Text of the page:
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Getting the 2D screen position of a 3d point in Worldspace

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  • Getting the 2D screen position of a 3d point in Worldspace

    Does the framework have a function that helps getting the 2d position on the screen of a 3d point in worldspace (with its view and projection matrix)? So like a reverse TRay that tells you where a 3d point ends up on the screen and not where a 2d screen position ends up in 3d space to select objects.

    I want to create some lensflare effects which is why I need to know where my sun sprite currently is on the screen. I could fiddle around with the camera axis numbers until I get something useful. (The skydome and the sunsprite don't move, only rotate with the camera, so it's not so hard)
    But I thought I check if there is a direct and exact way. Could be also useful for other stuff, like placing a textlabel next to an object without making it part of the 3D scene, just render it on canvas where the object is on screen.

  • #2
    The framework has facilities for that. The simplest one that you are mentioning, suppose you have a 3D position and you need to know where it'll be located in 2D. You could do the following:
      LPosition: TVector3f;
      LView, LProjection: TMatrix4f;
      LScreenPos: TPoint2f;
      // This is the position that you have in 3D space.
      LPosition := Vector3f(-10.0, 15.0, 25.0);
      // These are the matrices that you have for camera and screen projection.
      LView := TMatrix4f.LookAt(Vector3f(0.0, 50.0, -400.0), ZeroVector3f, AxisYVector3f);
      LProjection := TMatrix4f.PerspectiveFOVY(Pi * 0.25, FDisplaySize.X / FDisplaySize.Y, 10.0, 1800.0);
      // Get 2D position on the screen. This should be the answer to your question.
      LScreenPos := (LView * LProjection).Project(LPosition, FDisplaySize);
    When dealing with 3D objects, the framework also provides functions for calculating their visible 2D rectangles on the screen. For that, you would need object's OOBB (Object-Oriented Bounding Box):
      LObjectOBB, LWorld: TMatrix4f;
      LScreenRect: TFloatRect;
      // .. other declarations like in previous code snippet
      // Object is a box 100 by 80 by 60, with origin in the bottom middle.
      LObjectOBB := TMatrix4f.Scale(100.0, 80.0, 60.0) * TMatrix4f.Translate(0.0, 40.0, 0.0);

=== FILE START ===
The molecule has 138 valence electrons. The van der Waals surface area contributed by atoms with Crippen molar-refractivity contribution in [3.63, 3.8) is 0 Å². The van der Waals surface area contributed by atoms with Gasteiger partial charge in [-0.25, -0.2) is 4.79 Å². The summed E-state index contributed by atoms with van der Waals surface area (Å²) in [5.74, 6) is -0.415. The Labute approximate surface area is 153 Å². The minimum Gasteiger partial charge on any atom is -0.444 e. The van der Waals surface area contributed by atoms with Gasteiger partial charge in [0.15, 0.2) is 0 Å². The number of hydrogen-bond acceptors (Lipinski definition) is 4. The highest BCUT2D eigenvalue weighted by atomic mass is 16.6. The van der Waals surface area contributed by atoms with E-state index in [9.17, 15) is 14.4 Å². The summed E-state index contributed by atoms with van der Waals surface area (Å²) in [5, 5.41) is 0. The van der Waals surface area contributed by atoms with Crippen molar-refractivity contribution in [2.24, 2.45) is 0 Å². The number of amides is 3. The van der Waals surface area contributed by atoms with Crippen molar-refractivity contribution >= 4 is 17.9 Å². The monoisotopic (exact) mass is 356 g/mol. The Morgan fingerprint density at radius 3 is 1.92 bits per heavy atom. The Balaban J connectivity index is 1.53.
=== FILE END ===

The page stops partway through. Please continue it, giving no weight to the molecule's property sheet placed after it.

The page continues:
// Object is rotated and placed somewhere...
      LWorld := TMatrix4f.RotateY(Pi * 0.5) * TMatrix4f.Translate(-10.0, 15.0, 25.0);
      // Calculate 2D rectangle that object occupies on the screen.
      LScreenRect := TVolume.VisibleFrame(LObjectOBB * LWorld * LView * LProjection, FDisplaySize);
    If you are loading your mesh from disk, you can use its min/max bounds to create an OOBB (alternatively, TMeshBuffer can calculate min/max bounds for you too):
      LMeshBuffer: TMeshBuffer;
      LObjectOBB: TMatrix4f;
      LMinBounds, LMaxBounds: TVector3f;
      // Calculate min/max bounds for an existing mesh buffer.
      LMeshBuffer.CalculateBounds(LMinBounds, LMaxBounds);
      // Create an OOBB for the given min/max bounds.
      LObjectOBB := TVolume.BoundsToMatrixVolume(LMinBounds, LMaxBounds);
      // ...
    Please note that framework also facilitates mouse-picking objects in 3D space accurately either via OOBB and/or with their voxel representations (generated via Voxelize tool). However, this would be a separate topic.


    • #3
      Perfect, thanks once again.

      And the additional boundingbox examples can be used to see if something blocks the lightsource (and so the lensflare effect)

      Once I some basic gravity and jumping done I would like to post my test project as a 3D Game example here and maybe on other forums like PascalGameDevopement and the Lazarus Forum. That is... if you are ok with that, since (even though probably not many) this might attract some more hobby game enthusiasts. I mean since the main focus of the Framework is on buisness apps now.


      • #4


        • #5
          The lens flares effect looks great!
          And sure, please feel free to post the project both here and on any other forums you like.